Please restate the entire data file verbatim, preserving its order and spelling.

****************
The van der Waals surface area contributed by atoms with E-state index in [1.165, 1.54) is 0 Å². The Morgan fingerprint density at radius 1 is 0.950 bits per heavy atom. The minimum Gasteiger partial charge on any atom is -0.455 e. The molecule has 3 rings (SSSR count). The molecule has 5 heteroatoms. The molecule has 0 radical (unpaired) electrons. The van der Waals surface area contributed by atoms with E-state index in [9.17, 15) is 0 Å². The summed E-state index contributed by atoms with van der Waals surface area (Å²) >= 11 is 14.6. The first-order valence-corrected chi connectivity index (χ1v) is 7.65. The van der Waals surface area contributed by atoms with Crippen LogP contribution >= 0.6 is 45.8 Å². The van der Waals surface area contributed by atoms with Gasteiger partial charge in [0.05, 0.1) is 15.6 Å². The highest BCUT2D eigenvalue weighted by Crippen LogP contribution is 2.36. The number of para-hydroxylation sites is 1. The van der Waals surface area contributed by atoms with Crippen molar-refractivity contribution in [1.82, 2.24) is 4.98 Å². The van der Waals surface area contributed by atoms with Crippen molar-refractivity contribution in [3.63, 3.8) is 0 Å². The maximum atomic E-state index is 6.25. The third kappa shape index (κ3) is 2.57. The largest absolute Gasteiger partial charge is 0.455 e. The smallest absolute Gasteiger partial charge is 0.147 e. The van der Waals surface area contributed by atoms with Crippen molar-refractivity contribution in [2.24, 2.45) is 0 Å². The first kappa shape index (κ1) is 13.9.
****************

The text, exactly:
The van der Waals surface area contributed by atoms with E-state index in [1.165, 1.54) is 0 Å². The Morgan fingerprint density at radius 1 is 0.950 bits per heavy atom. The minimum Gasteiger partial charge on any atom is -0.455 e. The molecule has 3 rings (SSSR count). The molecule has 5 heteroatoms. The molecule has 0 radical (unpaired) electrons. The van der Waals surface area contributed by atoms with E-state index in [9.17, 15) is 0 Å². The summed E-state index contributed by atoms with van der Waals surface area (Å²) >= 11 is 14.6. The first-order valence-corrected chi connectivity index (χ1v) is 7.65. The van der Waals surface area contributed by atoms with Crippen LogP contribution >= 0.6 is 45.8 Å². The van der Waals surface area contributed by atoms with Gasteiger partial charge in [0.05, 0.1) is 15.6 Å². The highest BCUT2D eigenvalue weighted by Crippen LogP contribution is 2.36. The number of para-hydroxylation sites is 1. The van der Waals surface area contributed by atoms with Crippen molar-refractivity contribution in [1.82, 2.24) is 4.98 Å². The van der Waals surface area contributed by atoms with Crippen molar-refractivity contribution in [3.63, 3.8) is 0 Å². The maximum atomic E-state index is 6.25. The third kappa shape index (κ3) is 2.57. The largest absolute Gasteiger partial charge is 0.455 e. The smallest absolute Gasteiger partial charge is 0.147 e. The van der Waals surface area contributed by atoms with Crippen molar-refractivity contribution in [2.24, 2.45) is 0 Å². The first kappa shape index (κ1) is 13.9.